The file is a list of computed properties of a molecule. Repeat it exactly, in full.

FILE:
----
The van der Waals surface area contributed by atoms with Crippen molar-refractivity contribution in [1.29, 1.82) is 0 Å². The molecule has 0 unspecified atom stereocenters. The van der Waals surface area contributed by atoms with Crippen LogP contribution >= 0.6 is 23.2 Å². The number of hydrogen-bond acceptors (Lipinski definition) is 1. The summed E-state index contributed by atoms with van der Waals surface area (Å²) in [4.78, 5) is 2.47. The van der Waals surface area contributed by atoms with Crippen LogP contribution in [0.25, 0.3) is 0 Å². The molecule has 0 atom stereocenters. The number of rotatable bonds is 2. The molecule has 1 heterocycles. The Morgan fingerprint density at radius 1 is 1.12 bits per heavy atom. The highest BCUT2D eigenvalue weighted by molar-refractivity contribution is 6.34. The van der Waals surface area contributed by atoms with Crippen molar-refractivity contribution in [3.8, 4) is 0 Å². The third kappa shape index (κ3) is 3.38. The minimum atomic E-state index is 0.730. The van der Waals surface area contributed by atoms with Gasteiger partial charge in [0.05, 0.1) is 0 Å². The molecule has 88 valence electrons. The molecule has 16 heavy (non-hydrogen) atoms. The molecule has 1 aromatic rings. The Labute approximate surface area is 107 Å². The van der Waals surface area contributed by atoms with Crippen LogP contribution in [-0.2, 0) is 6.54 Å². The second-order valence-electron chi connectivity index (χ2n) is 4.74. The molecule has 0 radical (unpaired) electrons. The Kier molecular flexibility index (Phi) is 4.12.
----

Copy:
The van der Waals surface area contributed by atoms with Crippen molar-refractivity contribution in [1.29, 1.82) is 0 Å². The molecule has 0 unspecified atom stereocenters. The van der Waals surface area contributed by atoms with Crippen LogP contribution >= 0.6 is 23.2 Å². The number of hydrogen-bond acceptors (Lipinski definition) is 1. The summed E-state index contributed by atoms with van der Waals surface area (Å²) in [4.78, 5) is 2.47. The van der Waals surface area contributed by atoms with Crippen LogP contribution in [0.25, 0.3) is 0 Å². The molecule has 0 atom stereocenters. The number of rotatable bonds is 2. The molecule has 1 heterocycles. The Morgan fingerprint density at radius 1 is 1.12 bits per heavy atom. The highest BCUT2D eigenvalue weighted by molar-refractivity contribution is 6.34. The van der Waals surface area contributed by atoms with Crippen molar-refractivity contribution in [3.8, 4) is 0 Å². The third kappa shape index (κ3) is 3.38. The minimum atomic E-state index is 0.730. The van der Waals surface area contributed by atoms with Gasteiger partial charge in [0.05, 0.1) is 0 Å². The molecule has 88 valence electrons. The molecule has 16 heavy (non-hydrogen) atoms. The molecule has 1 aromatic rings. The Labute approximate surface area is 107 Å². The van der Waals surface area contributed by atoms with Crippen LogP contribution in [-0.2, 0) is 6.54 Å². The second-order valence-electron chi connectivity index (χ2n) is 4.74. The molecule has 0 radical (unpaired) electrons. The Kier molecular flexibility index (Phi) is 4.12.